SOME DRIVERS need to wear prescription glasses for driving, and most of us keep a pair of sunglasses to hand, but Mini is hoping to see us in an altogether more hi-tech kind of eyewear. Its augmented reality (AR) glasses take the strain out of everyday driving duties, such as keeping an eye on the speed limit or spotting an empty parking space.
The car maker will show off its Mini Augmented Vision specs at the Shanghai motor show next week. The glasses may not have the timeless design of a pair of Ray-Bans, or the inconspicuous look of Google Glass, but then they are a work-in-progress prototype, developed in partnership with Qualcomm Connected Experiences.
A range of simple tasks can be carried out by Mini’s AR specs. Current vehicle speed, the local speed limit and sat nav instructions can be displayed in the driver’s field of vision – features already available on the optional head-up display that drivers can have fitted to a new Mini.
However, AR means that the navigation instructions can become easier to follow, as graphic information is superimposed onto the road ahead.
For example, they might highlight the desired turning or the correct exit from a roundabout. Other handy features are that they can highlight empty parking spaces and display video taken from a camera housed in the passenger mirror, which lets the driver easily see how close to the kerb they are when parking. Whether driving instructors would consider this cheating is another matter.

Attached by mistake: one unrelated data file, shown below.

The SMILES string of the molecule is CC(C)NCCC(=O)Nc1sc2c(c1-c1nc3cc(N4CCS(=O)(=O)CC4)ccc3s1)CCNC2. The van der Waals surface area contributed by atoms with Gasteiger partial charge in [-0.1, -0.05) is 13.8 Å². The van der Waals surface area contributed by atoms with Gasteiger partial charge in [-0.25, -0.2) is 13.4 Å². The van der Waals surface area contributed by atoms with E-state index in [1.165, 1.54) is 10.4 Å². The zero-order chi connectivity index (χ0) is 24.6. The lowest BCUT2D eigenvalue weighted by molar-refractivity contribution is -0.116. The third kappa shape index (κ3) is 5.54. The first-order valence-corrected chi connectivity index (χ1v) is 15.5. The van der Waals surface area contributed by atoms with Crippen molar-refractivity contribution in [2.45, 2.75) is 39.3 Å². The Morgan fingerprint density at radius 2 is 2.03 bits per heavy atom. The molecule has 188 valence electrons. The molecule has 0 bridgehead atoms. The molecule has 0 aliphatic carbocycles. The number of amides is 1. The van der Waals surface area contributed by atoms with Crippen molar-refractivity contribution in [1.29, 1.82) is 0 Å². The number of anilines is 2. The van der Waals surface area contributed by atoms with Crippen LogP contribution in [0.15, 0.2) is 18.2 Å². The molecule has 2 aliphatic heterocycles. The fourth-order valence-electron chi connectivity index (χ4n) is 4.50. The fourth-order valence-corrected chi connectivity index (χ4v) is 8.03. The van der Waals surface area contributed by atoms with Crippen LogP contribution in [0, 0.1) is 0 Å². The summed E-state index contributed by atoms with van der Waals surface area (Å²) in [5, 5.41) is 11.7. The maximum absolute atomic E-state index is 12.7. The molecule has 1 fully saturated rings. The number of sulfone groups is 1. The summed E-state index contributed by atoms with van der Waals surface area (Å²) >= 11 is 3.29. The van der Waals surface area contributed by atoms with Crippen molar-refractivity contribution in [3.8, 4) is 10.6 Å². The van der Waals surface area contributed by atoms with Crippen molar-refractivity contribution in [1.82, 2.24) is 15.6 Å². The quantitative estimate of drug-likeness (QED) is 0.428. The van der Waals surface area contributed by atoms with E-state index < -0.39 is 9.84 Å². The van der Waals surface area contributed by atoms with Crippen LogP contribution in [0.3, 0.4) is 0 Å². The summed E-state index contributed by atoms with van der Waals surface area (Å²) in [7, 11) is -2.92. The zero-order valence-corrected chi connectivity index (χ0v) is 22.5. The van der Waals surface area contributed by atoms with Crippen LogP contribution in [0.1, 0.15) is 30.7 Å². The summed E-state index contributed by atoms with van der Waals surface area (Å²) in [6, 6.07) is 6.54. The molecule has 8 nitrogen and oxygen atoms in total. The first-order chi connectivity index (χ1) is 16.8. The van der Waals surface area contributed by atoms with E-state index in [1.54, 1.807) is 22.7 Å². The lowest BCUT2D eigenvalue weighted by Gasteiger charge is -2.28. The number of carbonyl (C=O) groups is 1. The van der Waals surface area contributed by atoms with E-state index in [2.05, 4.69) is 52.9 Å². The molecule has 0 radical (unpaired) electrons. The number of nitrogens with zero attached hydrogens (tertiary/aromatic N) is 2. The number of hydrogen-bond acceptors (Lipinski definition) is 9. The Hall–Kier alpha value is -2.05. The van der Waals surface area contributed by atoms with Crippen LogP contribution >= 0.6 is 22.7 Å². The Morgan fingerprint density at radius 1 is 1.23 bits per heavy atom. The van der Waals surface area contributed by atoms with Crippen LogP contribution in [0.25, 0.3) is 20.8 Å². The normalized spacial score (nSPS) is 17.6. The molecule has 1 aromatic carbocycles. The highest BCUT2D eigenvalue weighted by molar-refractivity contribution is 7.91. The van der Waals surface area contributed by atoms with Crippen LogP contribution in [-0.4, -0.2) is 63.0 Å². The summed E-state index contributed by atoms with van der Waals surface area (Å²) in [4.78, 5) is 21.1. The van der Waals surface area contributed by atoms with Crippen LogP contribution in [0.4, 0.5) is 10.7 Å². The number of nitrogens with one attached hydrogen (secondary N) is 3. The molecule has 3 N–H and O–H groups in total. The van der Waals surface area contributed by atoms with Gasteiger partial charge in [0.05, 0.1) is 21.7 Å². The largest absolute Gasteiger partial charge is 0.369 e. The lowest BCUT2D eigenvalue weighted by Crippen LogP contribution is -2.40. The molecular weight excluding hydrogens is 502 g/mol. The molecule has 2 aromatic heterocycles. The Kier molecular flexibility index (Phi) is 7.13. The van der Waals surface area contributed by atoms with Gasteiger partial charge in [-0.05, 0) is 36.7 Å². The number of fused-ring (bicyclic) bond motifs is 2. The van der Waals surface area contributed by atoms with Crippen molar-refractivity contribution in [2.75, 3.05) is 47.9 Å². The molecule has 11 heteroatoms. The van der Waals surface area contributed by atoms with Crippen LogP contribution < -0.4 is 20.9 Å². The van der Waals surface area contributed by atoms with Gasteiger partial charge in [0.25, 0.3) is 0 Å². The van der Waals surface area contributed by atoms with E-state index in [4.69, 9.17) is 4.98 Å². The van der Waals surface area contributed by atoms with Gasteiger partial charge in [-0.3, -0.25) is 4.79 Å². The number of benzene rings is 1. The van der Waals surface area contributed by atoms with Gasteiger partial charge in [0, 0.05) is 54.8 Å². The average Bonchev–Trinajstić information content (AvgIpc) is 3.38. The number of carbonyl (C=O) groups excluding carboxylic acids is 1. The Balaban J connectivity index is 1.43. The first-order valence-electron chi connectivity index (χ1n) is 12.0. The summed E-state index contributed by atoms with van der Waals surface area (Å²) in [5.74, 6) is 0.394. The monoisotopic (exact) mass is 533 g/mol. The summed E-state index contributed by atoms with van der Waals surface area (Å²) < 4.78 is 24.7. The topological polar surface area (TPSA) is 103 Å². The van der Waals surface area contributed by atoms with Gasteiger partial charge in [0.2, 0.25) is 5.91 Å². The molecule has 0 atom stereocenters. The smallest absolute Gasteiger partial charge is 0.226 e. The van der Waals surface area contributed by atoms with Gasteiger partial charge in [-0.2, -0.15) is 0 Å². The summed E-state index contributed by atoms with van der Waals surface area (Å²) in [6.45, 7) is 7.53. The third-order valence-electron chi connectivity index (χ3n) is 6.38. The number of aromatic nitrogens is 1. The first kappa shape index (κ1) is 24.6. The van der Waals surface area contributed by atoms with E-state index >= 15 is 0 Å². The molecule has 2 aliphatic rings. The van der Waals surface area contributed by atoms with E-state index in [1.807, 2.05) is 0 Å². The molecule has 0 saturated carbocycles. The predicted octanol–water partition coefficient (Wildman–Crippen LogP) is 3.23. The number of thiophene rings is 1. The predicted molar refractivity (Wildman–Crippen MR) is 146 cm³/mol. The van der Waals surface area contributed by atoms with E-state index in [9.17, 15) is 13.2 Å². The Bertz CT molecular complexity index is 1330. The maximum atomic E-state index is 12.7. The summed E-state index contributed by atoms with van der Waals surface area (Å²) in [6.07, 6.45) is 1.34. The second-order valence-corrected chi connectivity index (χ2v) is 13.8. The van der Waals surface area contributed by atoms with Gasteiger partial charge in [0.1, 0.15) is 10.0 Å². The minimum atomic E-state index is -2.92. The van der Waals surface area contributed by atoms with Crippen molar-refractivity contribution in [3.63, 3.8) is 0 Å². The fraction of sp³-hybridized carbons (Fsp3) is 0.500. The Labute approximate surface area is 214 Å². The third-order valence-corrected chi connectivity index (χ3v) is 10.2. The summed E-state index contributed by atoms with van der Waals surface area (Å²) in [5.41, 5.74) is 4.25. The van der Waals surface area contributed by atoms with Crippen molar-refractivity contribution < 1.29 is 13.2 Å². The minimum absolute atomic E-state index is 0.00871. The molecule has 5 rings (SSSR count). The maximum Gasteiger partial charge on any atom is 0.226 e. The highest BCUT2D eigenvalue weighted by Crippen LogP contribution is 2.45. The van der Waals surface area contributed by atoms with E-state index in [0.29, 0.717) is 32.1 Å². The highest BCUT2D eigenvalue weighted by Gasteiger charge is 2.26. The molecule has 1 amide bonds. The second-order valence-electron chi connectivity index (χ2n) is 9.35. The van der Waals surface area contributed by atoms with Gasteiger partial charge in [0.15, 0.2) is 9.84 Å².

The glasses even work outside the car, guiding the driver from a car park to an unfamiliar shop or office, say. And Mini says the glasses allow the driver to “see through” the windscreen pillars or doors, like in systems displayed by Jaguar Land Rover.
Those who find the increasing levels of technology a distraction – a concern highlighted by Driving – may be dismayed to learn that Mini’s glasses also let drivers know when they have a text message on their smartphone, which can then be read out by the car’s infotainment system.
Jay Wright, vice-president of Qualcomm Connected Experiences, said: “Mini Augmented Vision offers a compelling example of what’s possible today, and what we can expect in the future.”
The Department for Transport has previously taken a tough stance on such wearable technology. Last July it said it was “in discussion with the police to ensure that individuals do not use this technology while driving”. However, it has since hinted it may have softened its approach, after holding talks with Google to investigate how AR glasses could be used legally by drivers.